The Hard Sayings of Jesus
Saying # 1 You Must Be Perfect (Matthew 5:48)
Saying # 1 You Must Be Perfect (Matthew 5:48)
The first question we must answer is, “What exactly does Jesus mean by perfect?”
The dictionary defines the word perfect as “free from any flaw, faultless.” When we think of the word perfect this is usually the definition that comes to mind. But using this definition of perfect means Jesus is asking the impossible. There must be another meaning.
The word translated perfect in our Bibles was originally spoken in Hebrew/Aramaic by Jesus and was the word Tamin. This Hebrew word was translated into the Greek word teleios. Teleios was translated into the Latin word perfectus. The word as it was originally spoken by Jesus means “mature or full grown, the state of being fulfilled or complete.”
When we start viewing the word “perfect” in this light it seems to be a little more doable.
This statement must also be viewed within the context of this whole section of Scripture. Too many people are guilty of pulling out just one verse from a passage and building a whole doctrine around it.
When you study the preceding material in this passage you discover that what Jesus is talking about is who and how to love. He makes it clear he expects us to strive to display the character of God not just in our behavior but in our relationships. Sinless perfection is beyond our reach, but living godly life is a Biblical concept that is very attainable.
Jesus is showing that holiness is not about strict adherence to all the rules. It is about developing a heart that is totally devoted to Him. Throughout the Sermon on the Mount (Matt. Ch. 5-7), Jesus repeatedly shows that the Law always points to the perfection and holiness of God. God is the ultimate standard. When Jesus said, "Be perfect, as your Father in heaven is perfect" (Matt. 5:48), He was saying, "Let your love be complete as God’s love." God loves all people, even evil ones. This is how we can be as "perfect" as God. Our love for our fellow-man needs to grow and mature -- including loving our enemies. If we do not love our enemies, we are not acting as sons of God ought to act.
Looking elsewhere in Scripture we see in Philippians 3:15, the apostle Paul speaks to "as many as be perfect" (KJV). The NKJV translates this phrase "as many as are mature." Paul also said, in Ephesians 5:1 that we are to be “imitators of God as dear children" (Eph. 5:1). In this passage, the apostle Paul also teaches us that God is the one we are to imitate. By again taking note of the context in which this passage is found, we can see that His example is in the realm of attitudes toward our fellow-man. The verses immediately preceding this text say: "Let all bitterness, wrath, anger, clamor, and evil speaking be put away from you, with all malice. And be kind to one another, tenderhearted, forgiving one another, just as God in Christ forgave you" (Eph. 4:31–32). This passage plainly teaches that our attitudes toward other people must be the same as those of our Father in heaven. If not, we have no right to claim to be His children.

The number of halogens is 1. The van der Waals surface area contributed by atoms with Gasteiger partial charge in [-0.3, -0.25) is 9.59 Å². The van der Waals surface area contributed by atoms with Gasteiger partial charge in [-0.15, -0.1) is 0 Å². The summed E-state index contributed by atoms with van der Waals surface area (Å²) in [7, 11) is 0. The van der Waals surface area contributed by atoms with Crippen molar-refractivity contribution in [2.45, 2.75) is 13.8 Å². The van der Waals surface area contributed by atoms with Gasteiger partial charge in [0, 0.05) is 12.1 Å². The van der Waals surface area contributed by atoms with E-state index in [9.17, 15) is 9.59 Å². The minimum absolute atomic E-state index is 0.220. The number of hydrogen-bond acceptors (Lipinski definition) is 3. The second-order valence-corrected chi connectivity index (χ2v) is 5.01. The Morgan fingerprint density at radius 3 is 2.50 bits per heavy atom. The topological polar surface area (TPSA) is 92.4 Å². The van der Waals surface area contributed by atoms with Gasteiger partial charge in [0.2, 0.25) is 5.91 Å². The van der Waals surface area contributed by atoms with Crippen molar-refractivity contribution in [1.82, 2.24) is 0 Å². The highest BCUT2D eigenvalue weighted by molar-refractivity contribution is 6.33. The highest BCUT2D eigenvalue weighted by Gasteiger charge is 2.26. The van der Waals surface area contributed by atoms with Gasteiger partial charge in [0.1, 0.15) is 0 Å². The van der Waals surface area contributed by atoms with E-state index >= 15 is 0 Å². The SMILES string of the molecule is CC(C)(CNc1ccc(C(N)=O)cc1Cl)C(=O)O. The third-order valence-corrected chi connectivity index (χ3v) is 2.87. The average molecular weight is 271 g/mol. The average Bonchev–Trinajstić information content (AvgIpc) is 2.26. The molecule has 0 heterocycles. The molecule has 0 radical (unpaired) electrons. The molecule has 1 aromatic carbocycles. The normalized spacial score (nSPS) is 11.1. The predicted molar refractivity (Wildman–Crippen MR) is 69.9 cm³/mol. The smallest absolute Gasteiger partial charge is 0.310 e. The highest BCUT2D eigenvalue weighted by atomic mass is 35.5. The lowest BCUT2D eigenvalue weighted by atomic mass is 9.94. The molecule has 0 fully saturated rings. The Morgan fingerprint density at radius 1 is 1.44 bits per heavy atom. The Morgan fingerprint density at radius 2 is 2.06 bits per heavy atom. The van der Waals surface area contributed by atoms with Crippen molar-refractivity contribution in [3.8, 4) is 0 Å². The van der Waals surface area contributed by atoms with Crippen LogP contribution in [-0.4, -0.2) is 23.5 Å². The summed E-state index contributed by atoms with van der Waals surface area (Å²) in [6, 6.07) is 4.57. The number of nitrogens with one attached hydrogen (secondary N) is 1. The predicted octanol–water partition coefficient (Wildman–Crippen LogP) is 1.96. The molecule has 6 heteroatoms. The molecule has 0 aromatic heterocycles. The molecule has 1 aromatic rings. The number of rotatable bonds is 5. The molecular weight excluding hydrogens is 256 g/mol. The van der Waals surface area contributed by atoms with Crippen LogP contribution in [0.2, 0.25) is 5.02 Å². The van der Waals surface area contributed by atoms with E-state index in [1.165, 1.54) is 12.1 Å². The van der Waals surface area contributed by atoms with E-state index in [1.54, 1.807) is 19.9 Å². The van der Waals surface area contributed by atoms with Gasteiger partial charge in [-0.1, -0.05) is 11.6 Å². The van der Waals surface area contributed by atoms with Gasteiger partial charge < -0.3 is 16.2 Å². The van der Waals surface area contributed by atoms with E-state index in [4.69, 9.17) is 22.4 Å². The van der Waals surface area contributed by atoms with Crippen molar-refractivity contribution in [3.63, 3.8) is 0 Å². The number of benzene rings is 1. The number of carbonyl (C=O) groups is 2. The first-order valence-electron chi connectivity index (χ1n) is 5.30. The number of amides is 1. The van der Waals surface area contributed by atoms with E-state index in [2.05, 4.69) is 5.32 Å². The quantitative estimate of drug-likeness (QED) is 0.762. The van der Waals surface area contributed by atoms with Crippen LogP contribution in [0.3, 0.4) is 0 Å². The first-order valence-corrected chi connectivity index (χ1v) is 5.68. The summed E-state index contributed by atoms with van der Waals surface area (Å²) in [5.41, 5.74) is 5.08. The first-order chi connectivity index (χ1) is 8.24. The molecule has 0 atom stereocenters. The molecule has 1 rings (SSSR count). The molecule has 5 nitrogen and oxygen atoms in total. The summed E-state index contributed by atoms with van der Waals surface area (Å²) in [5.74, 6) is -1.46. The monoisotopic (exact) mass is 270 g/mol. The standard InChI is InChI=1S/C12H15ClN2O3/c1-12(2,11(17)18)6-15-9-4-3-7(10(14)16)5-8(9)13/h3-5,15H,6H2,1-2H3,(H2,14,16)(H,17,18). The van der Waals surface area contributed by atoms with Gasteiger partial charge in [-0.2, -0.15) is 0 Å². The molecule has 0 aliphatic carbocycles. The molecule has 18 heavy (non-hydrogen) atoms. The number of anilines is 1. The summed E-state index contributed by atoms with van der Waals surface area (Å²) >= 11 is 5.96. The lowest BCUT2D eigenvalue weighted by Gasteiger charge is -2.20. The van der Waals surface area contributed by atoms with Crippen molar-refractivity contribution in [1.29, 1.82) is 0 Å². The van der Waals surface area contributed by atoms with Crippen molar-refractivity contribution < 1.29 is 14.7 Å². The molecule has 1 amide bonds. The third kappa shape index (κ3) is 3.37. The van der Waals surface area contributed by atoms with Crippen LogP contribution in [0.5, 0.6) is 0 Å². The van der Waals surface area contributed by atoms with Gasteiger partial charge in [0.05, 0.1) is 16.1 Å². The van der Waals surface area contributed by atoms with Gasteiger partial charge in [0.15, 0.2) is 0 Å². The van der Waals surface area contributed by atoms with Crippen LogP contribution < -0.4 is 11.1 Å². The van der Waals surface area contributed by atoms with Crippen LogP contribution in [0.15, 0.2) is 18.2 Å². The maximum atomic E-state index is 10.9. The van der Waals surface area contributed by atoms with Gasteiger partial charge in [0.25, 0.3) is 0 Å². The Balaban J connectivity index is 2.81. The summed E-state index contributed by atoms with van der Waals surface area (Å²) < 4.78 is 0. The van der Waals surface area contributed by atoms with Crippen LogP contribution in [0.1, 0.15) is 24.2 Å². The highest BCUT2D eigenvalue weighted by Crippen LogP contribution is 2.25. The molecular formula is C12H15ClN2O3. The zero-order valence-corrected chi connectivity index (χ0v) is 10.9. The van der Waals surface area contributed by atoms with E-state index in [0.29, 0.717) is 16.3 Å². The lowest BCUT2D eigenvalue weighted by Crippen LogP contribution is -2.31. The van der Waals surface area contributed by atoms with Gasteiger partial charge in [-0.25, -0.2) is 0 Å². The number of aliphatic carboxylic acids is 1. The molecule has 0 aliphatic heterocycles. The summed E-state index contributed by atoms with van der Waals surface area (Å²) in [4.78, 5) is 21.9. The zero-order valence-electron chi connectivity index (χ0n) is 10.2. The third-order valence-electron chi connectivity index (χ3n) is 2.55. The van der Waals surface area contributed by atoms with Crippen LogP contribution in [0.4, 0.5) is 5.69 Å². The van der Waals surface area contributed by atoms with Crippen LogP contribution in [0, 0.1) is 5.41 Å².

Also elsewhere in Scripture, Peter says, "But as He who called you is holy, you also be holy in all your conduct, because it is written, 'Be holy, for I am holy’" (1 Pet. 1:15–16). This text impresses upon us the necessity of conforming our lives to the qualities and standards of divinity. Holy conduct arises from holy attitudes. If we are going to conduct ourselves in a proper manner toward our fellow-man, we must have the proper attitudes including the attitude to love even our enemies.
Now to the question of whether we can, in fact, achieve moral perfection in this world. If Jesus says to be perfect, the assumption would be that he would not require us to do something that is impossible for us to achieve. Therefore, there are Christians, many Christians, who believe that, indeed, it is possible for a person to reach a state of moral perfection in this life. That view is called perfectionism, and people develop a theology whereby there’s a special work of the Holy Spirit that gives them victory over all sin or all intentional sin that renders them morally perfect in this world. The mainstream of Christianity, however, has resisted the doctrine of perfectionism chiefly because we see the record of the greatest saints in biblical history and in church history who to a person confessed the fact that they, to their dying day, struggled with ongoing sin in their lives. Not the least of which, of course, was the apostle Paul, who talked about his ongoing struggle with sin.
Can a person be perfect? Theoretically, the answer to that is yes. The New Testament tells us in 1 Corinthians 10:13 that with every temptation we meet, God gives us a way to escape that temptation. He always gives us enough grace to overcome sin. In that sense it may be possible; in that sense, we could theoretically be perfect. But let’s be realistic, none of us is.
When Jesus told his hearers that they are to be "be perfect" just as our heavenly Father is perfect in Matthew 5:48 he wasn’t talking about being “without sin.” He was speaking of the love that is to characterize those who are children of God. That love is to be complete, extending even to those who are your enemies, who hate you and spitefully use you. In this, as in all other things, we must strive to be as both Father and Son.
As Eugene Peterson says in his paraphrase The Message, “In a word, what I’m [Jesus] saying is, Grow up. You’re kingdom subjects. Now live like it. Live out your God-created identity. Live generously and graciously toward others, the way God lives toward you.” I think that comes pretty close to the meaning of that word. Live as God created and desires you to live. Be all you were meant to be.